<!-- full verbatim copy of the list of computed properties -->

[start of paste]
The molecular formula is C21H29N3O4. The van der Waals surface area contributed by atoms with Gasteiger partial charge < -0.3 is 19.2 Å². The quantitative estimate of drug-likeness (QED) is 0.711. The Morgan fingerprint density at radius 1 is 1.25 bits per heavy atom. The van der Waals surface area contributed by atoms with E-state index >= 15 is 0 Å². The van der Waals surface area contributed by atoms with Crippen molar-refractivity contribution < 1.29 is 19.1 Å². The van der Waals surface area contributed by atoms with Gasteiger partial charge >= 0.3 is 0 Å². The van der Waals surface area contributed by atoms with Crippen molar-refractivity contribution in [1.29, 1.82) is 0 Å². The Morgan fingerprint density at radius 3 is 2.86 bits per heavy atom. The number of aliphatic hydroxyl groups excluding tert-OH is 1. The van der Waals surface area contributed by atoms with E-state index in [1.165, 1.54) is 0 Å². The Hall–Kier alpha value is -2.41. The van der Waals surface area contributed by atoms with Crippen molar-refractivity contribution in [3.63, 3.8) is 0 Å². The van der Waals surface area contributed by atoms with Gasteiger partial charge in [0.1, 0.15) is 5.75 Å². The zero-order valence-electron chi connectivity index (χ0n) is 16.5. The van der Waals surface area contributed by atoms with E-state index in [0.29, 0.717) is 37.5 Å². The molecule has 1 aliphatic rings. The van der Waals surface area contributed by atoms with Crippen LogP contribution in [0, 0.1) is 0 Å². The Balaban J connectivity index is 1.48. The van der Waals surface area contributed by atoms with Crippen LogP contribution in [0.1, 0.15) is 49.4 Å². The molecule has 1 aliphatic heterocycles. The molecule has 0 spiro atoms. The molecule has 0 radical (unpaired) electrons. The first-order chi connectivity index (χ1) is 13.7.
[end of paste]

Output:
The molecular formula is C21H29N3O4. The van der Waals surface area contributed by atoms with Gasteiger partial charge < -0.3 is 19.2 Å². The quantitative estimate of drug-likeness (QED) is 0.711. The Morgan fingerprint density at radius 1 is 1.25 bits per heavy atom. The van der Waals surface area contributed by atoms with E-state index >= 15 is 0 Å². The van der Waals surface area contributed by atoms with Crippen molar-refractivity contribution < 1.29 is 19.1 Å². The van der Waals surface area contributed by atoms with Gasteiger partial charge >= 0.3 is 0 Å². The van der Waals surface area contributed by atoms with Crippen molar-refractivity contribution in [1.29, 1.82) is 0 Å². The Morgan fingerprint density at radius 3 is 2.86 bits per heavy atom. The number of aliphatic hydroxyl groups excluding tert-OH is 1. The van der Waals surface area contributed by atoms with E-state index in [1.165, 1.54) is 0 Å². The Hall–Kier alpha value is -2.41. The van der Waals surface area contributed by atoms with Crippen molar-refractivity contribution in [3.63, 3.8) is 0 Å². The van der Waals surface area contributed by atoms with Gasteiger partial charge in [0.1, 0.15) is 5.75 Å². The zero-order valence-electron chi connectivity index (χ0n) is 16.5. The van der Waals surface area contributed by atoms with E-state index in [0.29, 0.717) is 37.5 Å². The molecule has 1 aliphatic rings. The van der Waals surface area contributed by atoms with Crippen LogP contribution in [0, 0.1) is 0 Å². The Balaban J connectivity index is 1.48. The van der Waals surface area contributed by atoms with Crippen LogP contribution in [0.1, 0.15) is 49.4 Å². The molecule has 1 aliphatic heterocycles. The molecule has 0 spiro atoms. The molecule has 0 radical (unpaired) electrons. The first-order chi connectivity index (χ1) is 13.7.